Conventional wisdom shockingly upended as new study suggests surfing actually good for those suffering traumatic brain injury!

Happy days are here again!

Months ago, professional surfing saw the official retirement of Owen Wright. The 33-year-old had, earlier, delighted his fans by releasing the “gut-wrenching, heroic” must-read memoir Against the Water in which he shared the story of suffering a traumatic brain injury whilst duck diving a wave in Hawaii, having to re-learn to walk, talk etc. and eventually winning bronze for his Australian home at surfing’s Olympic debut.

The massive damage done without actually receiving a knock on the head was a real wake up call to surfers around the world, though.

Is surfing, in any capacity, massively dangerous to the brain?

Conventional wisdom suggested “yes” but a new Welsh study undermines those very notions.

According to a neuro-rehabilitation program run by Swansea Bay and Hywel Dda University health boards, those who have suffered traumatic brain injury can actually improve their overall well-being by “immersing themselves in the dynamic elements of the, wind and sea.”

Per the academically rigorous yet fun The Conversation:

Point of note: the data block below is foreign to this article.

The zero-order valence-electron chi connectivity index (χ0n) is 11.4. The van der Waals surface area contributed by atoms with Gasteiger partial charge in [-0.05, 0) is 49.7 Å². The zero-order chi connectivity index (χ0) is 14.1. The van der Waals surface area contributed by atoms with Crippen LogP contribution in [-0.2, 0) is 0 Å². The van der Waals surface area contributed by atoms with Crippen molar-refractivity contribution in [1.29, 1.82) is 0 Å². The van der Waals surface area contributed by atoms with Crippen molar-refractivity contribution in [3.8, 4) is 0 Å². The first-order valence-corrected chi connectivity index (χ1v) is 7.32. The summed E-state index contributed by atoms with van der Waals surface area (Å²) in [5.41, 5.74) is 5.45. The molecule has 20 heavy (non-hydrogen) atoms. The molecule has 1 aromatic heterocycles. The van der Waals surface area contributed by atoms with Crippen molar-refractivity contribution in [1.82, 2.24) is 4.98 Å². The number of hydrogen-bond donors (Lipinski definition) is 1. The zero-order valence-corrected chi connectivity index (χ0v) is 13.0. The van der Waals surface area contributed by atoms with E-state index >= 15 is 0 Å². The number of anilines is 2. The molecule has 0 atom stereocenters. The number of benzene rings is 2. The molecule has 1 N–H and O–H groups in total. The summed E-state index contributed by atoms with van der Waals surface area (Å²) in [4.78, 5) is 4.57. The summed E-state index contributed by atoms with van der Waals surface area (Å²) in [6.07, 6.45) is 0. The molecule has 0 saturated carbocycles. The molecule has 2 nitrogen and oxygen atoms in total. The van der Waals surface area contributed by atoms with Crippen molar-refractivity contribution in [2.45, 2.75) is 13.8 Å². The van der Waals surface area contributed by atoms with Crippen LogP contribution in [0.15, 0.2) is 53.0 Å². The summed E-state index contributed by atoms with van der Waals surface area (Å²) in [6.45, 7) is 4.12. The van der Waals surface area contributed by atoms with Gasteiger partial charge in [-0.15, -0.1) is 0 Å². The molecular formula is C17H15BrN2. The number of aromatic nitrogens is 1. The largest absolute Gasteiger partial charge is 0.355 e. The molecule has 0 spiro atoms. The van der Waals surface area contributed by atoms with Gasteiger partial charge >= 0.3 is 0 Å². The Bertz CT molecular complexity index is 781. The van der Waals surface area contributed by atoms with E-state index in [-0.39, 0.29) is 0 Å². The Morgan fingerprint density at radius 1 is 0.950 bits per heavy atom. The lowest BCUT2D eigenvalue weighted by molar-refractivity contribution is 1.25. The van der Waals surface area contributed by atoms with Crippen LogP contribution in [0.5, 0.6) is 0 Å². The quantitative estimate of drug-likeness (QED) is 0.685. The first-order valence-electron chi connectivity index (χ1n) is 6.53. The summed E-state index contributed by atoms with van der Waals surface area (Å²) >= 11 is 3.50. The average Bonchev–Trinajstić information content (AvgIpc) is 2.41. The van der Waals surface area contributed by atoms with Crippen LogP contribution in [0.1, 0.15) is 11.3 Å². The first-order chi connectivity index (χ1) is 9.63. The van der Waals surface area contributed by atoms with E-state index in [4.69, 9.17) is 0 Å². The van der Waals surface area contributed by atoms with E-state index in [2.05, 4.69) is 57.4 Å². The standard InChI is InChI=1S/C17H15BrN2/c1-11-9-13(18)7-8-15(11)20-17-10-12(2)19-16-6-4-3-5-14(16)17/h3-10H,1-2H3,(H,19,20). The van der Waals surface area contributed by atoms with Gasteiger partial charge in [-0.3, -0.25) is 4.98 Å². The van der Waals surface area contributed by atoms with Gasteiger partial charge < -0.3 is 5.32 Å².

Some of our participants reported that surfing had taught them that all types of emotions – whether positive or negative – are an important part of the human experience. Instead of trying to control them, accepting them can help people find meaning in their lives.

Making room for difficult thoughts enabled some of our brain injury survivors to reconnect with their values and hobbies too. Surfing gave them meaning and a “valid reason for being alive”. It also showed them that “despite being a bit broken in some places,” they were still capable people. This helped them to renegotiate their identity.

Connecting with people in similar situations can also be crucial after brain injury. Many report that they don’t feel understood by family and friends. Yet belonging is a basic psychological need.

Happy days are here again.

Photo: Jaws